While set to MIDI
On/channel 16, a push of the button mutes the machine and clears
the buffer, however, the MIDIJACK remains in the mode of MIDI
On/channel 16. This is the only setting where a push of the button
does not change the MIDI channel, making the button act as a dedicated
MIDI Panic Button to silence stuck notes. For this reason,
channel 16 is the best channel for live performance with a MIDIJACK-equipped
instrument. The MIDI channel selection will be stored in nonvolatile
MIDI Off Mode
If you forget your MIDI channel selection, need to set to a lower MIDI channel, or would like to turn MIDI reception off, the MIDIJACK must be reset to the base of the Function Ladder. To return to the base of the Function Ladder and to turn MIDI reception off, press the button and hold it for at least a half of a second (>.5 seconds), then release. The machine will be set to MIDI Off Mode and no MIDI information will be received. The new MIDI Off setting will now be stored in nonvolatile flash memory. At this time, all MIDIJACK MIDI functions are inactive and the analog synthesizer returns to its original state, allowing local analog keyboard control with original factory performance controls and external CV/Gate control if the unit was originally so equipped. While the MIDI On Mode is active, the MIDIJACK provides a MIDI input to the analog synthesizer and temporarily interrupts the original local keyboard and CV/Gate inputs control over the synthesizer but does not interfere with the CV/Gate outputs at any time, allowing the original keyboard to output its own control voltages even while the analog voice is sounding incoming notes from a computer sequencer or other MIDI controller plugged into the MIDIJACK MIDI input.
An example of a useful application of the MIDI in/analog out capability of the Synhouse MIDIJACK would be a simple 3-piece setup using a PC running MIDI sequencer software, a Moogiestyle MIDIJACK-equipped Moog Rogue analog monophonic keyboard synthesizer, and an unmodified Moog modular synthesizer without keyboard. The PC plays a MIDI sequence and is plugged into the Moogiestyle MIDIJACK on the Rogue. The Rogue's CV/Gate outputs are patched through the appropriate adapter cables into the CV/Gate inputs on the Moog modular. This way, the Analog User's hands are on the Rogue keyboard controlling the modular system in real time to accompany the sound of the sequenced Rogue live onstage.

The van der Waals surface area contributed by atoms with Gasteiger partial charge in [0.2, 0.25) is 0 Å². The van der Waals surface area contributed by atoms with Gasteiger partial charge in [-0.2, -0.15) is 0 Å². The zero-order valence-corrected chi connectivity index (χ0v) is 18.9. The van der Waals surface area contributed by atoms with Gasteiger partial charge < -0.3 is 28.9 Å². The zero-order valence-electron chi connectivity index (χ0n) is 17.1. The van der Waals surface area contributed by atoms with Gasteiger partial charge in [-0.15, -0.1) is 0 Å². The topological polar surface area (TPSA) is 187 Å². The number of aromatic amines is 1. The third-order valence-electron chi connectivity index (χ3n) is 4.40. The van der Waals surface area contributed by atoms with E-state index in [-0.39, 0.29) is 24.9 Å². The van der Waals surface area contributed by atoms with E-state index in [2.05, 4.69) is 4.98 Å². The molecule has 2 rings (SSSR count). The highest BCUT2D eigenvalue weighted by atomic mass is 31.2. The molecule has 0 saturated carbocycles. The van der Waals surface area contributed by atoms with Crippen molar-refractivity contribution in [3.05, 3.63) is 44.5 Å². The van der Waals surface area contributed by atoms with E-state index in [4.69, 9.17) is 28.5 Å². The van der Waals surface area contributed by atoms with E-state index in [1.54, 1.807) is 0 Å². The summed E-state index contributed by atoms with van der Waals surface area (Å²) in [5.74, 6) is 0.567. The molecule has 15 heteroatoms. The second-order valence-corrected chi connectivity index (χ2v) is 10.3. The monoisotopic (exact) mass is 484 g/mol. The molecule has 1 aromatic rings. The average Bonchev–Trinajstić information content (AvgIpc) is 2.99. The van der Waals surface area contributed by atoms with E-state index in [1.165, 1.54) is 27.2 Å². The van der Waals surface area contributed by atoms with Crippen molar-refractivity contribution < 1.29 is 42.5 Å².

over this setup that would eliminate the need for special adapter cables
and free the Analog User's hands to tweak the knobs on both synthesizers
in real time while the music plays would be to put a Moogiestyle MIDIJACK
on the Moog modular system as well, putting the entire analog synthesizer
setup under MIDI control.
MIDI On Mode
If MIDI is off
(in MIDI Off mode) and you would like to receive MIDI, activate the
MIDI On mode by pressing the button the number of times equal to
the desired MIDI channel number. For example, if MIDI is off
and you want to set it to receive MIDI on channel 6, press the button
6 times. The MIDIJACK is now ready to play on the selected MIDI channel,
channel 6. The MIDI channel selection will be stored in nonvolatile
The Synhouse MIDIJACK utilizes a unique software algorithm that causes a RAM (Random Access Memory) buffer to store the 4 most recently played MIDI notes that have not yet been released. This allows musical trill effects to be performed by letting newer notes revert to older notes by holding the oldest notes and releasing the newer ones.
The MIDIJACK always
gives the monophonic analog synthesizer voice latest note priority.
When combined with the 4-Note Buffer, this provides a certain degree
of automatic error correction. Most analog synthesists playing around
the time of the turn of the century actually became familiar with playing
music in the 1980s and 1990s by using newer digital computer-based,
proper multiple note triggering, truly polyphonic synthesizers and
samplers. The playing habits that resulted from using this superior
technology made using low-note rule, single-triggering analog synthesizers
a very difficult and unpredictable task. The use of the monophonic
Moog synthesizers in the 1970s required the skilled player to hold his
or her wrists high above the keyboard and to quickly strike and release
the keys in a staccato style: This avoided bass lines with missing
note attacks. With the application of newer Synhouse technology,
even older instruments such as these may be controlled reliably.
The combination of 4-Note Buffering, multiple note triggering,
and latest note priority implemented in the MIDIJACK ensures that the correct
note is always available.
Single Note Triggering and Multiple Note Triggering